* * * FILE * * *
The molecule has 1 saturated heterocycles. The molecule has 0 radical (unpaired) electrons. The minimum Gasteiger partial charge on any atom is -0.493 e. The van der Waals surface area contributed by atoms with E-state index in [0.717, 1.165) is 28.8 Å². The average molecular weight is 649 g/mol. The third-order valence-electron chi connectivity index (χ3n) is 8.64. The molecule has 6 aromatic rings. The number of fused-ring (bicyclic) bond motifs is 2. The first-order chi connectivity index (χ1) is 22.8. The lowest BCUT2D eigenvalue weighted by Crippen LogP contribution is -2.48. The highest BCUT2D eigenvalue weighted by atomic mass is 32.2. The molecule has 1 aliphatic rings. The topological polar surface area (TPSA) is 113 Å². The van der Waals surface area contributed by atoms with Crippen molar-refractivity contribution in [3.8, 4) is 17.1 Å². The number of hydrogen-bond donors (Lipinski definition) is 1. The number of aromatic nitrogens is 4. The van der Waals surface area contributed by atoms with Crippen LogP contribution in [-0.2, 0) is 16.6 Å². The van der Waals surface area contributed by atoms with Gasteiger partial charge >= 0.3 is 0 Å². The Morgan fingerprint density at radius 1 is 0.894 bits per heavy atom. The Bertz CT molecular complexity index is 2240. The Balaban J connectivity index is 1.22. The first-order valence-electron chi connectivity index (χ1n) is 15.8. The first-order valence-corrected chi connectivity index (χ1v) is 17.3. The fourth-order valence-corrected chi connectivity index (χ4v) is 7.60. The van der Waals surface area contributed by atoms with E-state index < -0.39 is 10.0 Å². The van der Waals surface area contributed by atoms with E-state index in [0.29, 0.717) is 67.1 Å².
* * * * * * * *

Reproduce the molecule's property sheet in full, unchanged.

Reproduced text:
The molecule has 1 saturated heterocycles. The molecule has 0 radical (unpaired) electrons. The minimum Gasteiger partial charge on any atom is -0.493 e. The van der Waals surface area contributed by atoms with E-state index in [0.717, 1.165) is 28.8 Å². The average molecular weight is 649 g/mol. The third-order valence-electron chi connectivity index (χ3n) is 8.64. The molecule has 6 aromatic rings. The number of fused-ring (bicyclic) bond motifs is 2. The first-order chi connectivity index (χ1) is 22.8. The lowest BCUT2D eigenvalue weighted by Crippen LogP contribution is -2.48. The highest BCUT2D eigenvalue weighted by atomic mass is 32.2. The molecule has 1 aliphatic rings. The topological polar surface area (TPSA) is 113 Å². The van der Waals surface area contributed by atoms with Crippen molar-refractivity contribution in [3.8, 4) is 17.1 Å². The number of hydrogen-bond donors (Lipinski definition) is 1. The number of aromatic nitrogens is 4. The van der Waals surface area contributed by atoms with Crippen LogP contribution in [-0.2, 0) is 16.6 Å². The van der Waals surface area contributed by atoms with Gasteiger partial charge >= 0.3 is 0 Å². The Morgan fingerprint density at radius 1 is 0.894 bits per heavy atom. The Bertz CT molecular complexity index is 2240. The Balaban J connectivity index is 1.22. The first-order valence-electron chi connectivity index (χ1n) is 15.8. The first-order valence-corrected chi connectivity index (χ1v) is 17.3. The fourth-order valence-corrected chi connectivity index (χ4v) is 7.60. The van der Waals surface area contributed by atoms with E-state index < -0.39 is 10.0 Å². The van der Waals surface area contributed by atoms with E-state index in [0.29, 0.717) is 67.1 Å².